Global Warming vs. Congressional Spending – Which Will Destroy America First?


By Richard H. Frank

To most Americans, myself included, it is difficult to grasp the enormous numbers associated with our National debt. I hear commentators making statements that the debt had doubled over the past eight years, or that government has increased the debt greater than all the debt incurred since founding the Republic. These statements and comparisons mean little without understanding what has occurred throughout the history of this magnificent nation. Since each of us have a limited view, based upon our life experiences, of what has happened with the National Debt I have attempted to examine and trace its history based upon time and major events, or legislation affecting how we arrived where we are today.

Time Frame: Duration: Average National Debt: Multiple Increase: Major Events:

1791 – 1860      69 years       $53.3 Million Dollars              Base Line “0”   Founding the Nation.

1865 – 1915      50 years       $1.2 Billion Dollars                      4 Times            Growing the Nation.

1920 – 1960     40 years       $135.6 Billion Dollars             254 Times        New Deal /Social Security WWI – WWII.

1965 – 1990    26 years        $1.7 Trillion Dollars            3189 Times         Medicare/Medicaid, The Great Society and Civil Rights legislation.

1991 – 2000    9 Years            $4.9 Trillion Dollars           9193 Times       First Iraq War / Tax Inc.

2000 – 2006   6 years     $7.1 Trillion Dollars     13320 Times     9-11 Attack –  Second Iraq war –  Prescription drug program.

2006 – 2009    3 years        S14.0 Trillion Dollars          26266 times       Financial Bailouts /Stimulus / Nationalizing Auto Industry.

It becomes obvious that some major influence altered our philosophy about incurring a growing national debt between the first 119 years and the second 114 years of our 233 year history. That influence presented itself about 1920, and has persisted at varying degrees, within government ever sense. There is no doubt that the political philosophy for progressivism and social activism has been ever present in the Congressional and Executive ranks of government starting with Woodrow Wilson and continuing with both Roosevelt presidencies and the  Johnson, Clinton and Obama administrations. The good intentions, for much of the social welfare legislation enacted over the past 70 years, has lacked a balance with our fiscal ability to meet the obligations created by that legislation. Redistribution of wealth through taxes, regulation of commerce and nationalization of businesses and natural resources has placed a strangle hold on the economic prosperity of the nation. The free enterprise system has been stifled and no longer used to find solutions to problems through free market activity. Additionally, it seems in vogue to create a crisis whenever it appears politically expedient for the administration, Republican or Democratic, to do so. Global Warming and the Health Care crisis are the most recent examples of misdirected attention for government resources. Government spending over the past 70 years has put the nation on a path toward socialism and more importantly since 2000 hurtling toward bankruptcy. We need not worry about global warming over the next 100 years when the Republic is at risk over the next 15 years.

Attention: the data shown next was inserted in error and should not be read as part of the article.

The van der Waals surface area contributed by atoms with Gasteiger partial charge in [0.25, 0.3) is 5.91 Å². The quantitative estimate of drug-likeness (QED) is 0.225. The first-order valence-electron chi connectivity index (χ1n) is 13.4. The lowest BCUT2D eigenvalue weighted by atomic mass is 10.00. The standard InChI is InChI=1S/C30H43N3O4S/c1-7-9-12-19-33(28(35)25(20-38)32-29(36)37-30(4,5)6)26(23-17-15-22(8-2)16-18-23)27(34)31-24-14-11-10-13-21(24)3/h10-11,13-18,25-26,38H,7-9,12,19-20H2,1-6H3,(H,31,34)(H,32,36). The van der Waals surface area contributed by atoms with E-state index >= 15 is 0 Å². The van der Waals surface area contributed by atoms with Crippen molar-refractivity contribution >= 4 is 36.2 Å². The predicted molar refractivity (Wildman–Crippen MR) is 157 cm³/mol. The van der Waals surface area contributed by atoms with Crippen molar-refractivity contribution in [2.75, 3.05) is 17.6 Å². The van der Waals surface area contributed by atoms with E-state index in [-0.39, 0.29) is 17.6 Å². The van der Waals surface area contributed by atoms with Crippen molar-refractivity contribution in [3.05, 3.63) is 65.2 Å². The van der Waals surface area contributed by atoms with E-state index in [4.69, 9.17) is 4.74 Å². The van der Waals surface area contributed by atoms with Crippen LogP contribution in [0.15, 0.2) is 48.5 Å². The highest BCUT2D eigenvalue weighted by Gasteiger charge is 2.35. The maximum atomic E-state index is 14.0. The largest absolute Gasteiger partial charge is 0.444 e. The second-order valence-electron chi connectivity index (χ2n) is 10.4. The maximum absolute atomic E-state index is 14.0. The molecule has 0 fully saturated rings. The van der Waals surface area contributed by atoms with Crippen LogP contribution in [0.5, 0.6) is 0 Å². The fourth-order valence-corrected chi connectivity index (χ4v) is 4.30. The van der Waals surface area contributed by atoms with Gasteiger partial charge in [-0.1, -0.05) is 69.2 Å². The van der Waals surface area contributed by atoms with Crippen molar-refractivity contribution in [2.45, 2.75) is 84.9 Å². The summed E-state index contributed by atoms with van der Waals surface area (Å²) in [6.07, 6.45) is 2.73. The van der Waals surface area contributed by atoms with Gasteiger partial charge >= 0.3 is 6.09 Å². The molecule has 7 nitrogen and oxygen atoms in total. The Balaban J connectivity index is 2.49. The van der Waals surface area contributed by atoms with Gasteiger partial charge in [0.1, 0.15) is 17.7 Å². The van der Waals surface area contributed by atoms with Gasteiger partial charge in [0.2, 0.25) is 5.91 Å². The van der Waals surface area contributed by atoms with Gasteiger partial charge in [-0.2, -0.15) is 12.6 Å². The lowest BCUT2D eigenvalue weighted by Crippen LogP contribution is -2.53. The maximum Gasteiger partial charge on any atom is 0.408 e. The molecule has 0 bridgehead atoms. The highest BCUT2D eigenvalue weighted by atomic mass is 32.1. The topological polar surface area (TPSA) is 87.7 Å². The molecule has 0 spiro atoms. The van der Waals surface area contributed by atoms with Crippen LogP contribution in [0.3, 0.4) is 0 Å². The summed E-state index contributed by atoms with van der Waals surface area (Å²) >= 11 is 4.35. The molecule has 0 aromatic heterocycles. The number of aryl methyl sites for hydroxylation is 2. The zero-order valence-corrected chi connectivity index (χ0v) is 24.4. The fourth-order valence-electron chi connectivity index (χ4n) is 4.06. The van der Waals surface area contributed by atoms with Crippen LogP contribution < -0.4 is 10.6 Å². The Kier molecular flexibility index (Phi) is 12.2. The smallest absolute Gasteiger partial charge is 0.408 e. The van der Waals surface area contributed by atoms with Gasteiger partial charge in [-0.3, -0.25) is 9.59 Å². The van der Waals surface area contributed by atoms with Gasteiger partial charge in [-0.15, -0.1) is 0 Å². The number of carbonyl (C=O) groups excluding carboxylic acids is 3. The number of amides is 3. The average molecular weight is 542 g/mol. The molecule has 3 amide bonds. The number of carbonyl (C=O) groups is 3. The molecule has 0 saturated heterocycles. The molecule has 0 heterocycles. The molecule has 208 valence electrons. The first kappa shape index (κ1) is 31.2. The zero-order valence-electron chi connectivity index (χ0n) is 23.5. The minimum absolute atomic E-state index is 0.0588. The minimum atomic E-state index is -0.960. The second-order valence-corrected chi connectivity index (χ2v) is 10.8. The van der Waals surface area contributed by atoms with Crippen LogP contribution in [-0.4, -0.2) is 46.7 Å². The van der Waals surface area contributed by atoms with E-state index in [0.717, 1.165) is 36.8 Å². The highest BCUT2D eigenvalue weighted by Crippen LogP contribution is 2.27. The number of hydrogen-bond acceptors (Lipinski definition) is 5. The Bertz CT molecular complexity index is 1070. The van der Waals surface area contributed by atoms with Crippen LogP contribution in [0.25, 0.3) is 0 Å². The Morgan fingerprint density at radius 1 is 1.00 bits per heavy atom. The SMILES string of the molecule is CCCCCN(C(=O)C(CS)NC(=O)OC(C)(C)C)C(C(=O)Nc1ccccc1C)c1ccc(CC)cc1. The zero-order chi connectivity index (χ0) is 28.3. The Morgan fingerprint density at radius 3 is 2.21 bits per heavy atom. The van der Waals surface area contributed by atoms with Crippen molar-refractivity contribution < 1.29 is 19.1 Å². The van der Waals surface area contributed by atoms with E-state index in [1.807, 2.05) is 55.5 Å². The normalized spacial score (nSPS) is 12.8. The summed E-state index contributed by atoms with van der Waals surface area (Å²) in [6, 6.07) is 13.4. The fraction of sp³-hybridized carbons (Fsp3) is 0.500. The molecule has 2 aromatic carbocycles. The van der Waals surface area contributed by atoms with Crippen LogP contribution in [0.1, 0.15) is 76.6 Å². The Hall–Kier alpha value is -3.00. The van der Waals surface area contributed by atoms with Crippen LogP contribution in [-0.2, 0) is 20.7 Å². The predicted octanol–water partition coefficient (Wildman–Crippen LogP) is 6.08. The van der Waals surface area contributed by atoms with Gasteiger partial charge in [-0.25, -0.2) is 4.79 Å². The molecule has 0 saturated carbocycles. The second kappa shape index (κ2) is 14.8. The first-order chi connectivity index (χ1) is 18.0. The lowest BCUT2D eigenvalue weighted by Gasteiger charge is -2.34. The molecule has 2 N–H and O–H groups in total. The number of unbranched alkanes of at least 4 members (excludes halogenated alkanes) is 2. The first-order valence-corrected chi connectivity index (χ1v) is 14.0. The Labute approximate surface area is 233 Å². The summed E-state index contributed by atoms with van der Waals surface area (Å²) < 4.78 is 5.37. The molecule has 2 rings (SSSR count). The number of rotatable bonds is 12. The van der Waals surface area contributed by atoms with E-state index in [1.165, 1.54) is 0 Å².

Bankruptcy, simply defined is when we no longer have the resources (money) to meet our obligations. Since the United States left the gold standard we have relied upon our ability to produce goods and services or GDP as a means to guarantee the nations’ debt. Not since World War II has our debt exceeded our GDP. In fact the percentage of debt vs. GDP fell steadily until 1980 when it reached a low of 33.3%. Since then it has risen each year to 90.4% in 2009 and expected to exceed 100% under the Obama administration.

The ugly truth is that the forecasts do not recognize the unfunded liabilities for Social Security, Medicare and Medicaid beyond 2014. At some point in the near future the United States must choose between “bankruptcy”, raising taxes or reducing benefit payments to the promised beneficiaries. These alternatives are all politically verging on suicide, but a reality that must be faced by our citizenry and elected representatives. History has shown that in the 30 years between 1950 and 1980 we took the national debt from 94.1% of GDP in 1950 to a low of 33.3% in 1980. That record was not due to government but the private sector steadily increasing the gross domestic product. Government needs to get out of the way of the private enterprise system and allow the ingénues and industrious private sector of the economy to flourish once again.

Scrap the intrusive legislation for the environment and health care and concentrate on a process to become energy independent through utilizing our existing oil reserves and nuclear power while rewarding invention for clean coal, natural gas, solar and wind technology development. That focus, coupled with tax relief for small business, will create a ground swell of employment and lead us out of our economic slump while increasing revenues for sustaining the country’s infrastructure and reducing the national debt. These actions have been shown to work after WWII and can work again if Congress is responsible and restrained in their spending.

This generation need not worry about global warming but that an out of control Congress will enslave our children and grandchildren with a debt that cannot be repaid. Ultimately, these actions will lead to the destruction of our Republic. Insist that our elected representatives return to the values and principles contained in the Constitution and encourage capitalism as the free enterprise engine for America.

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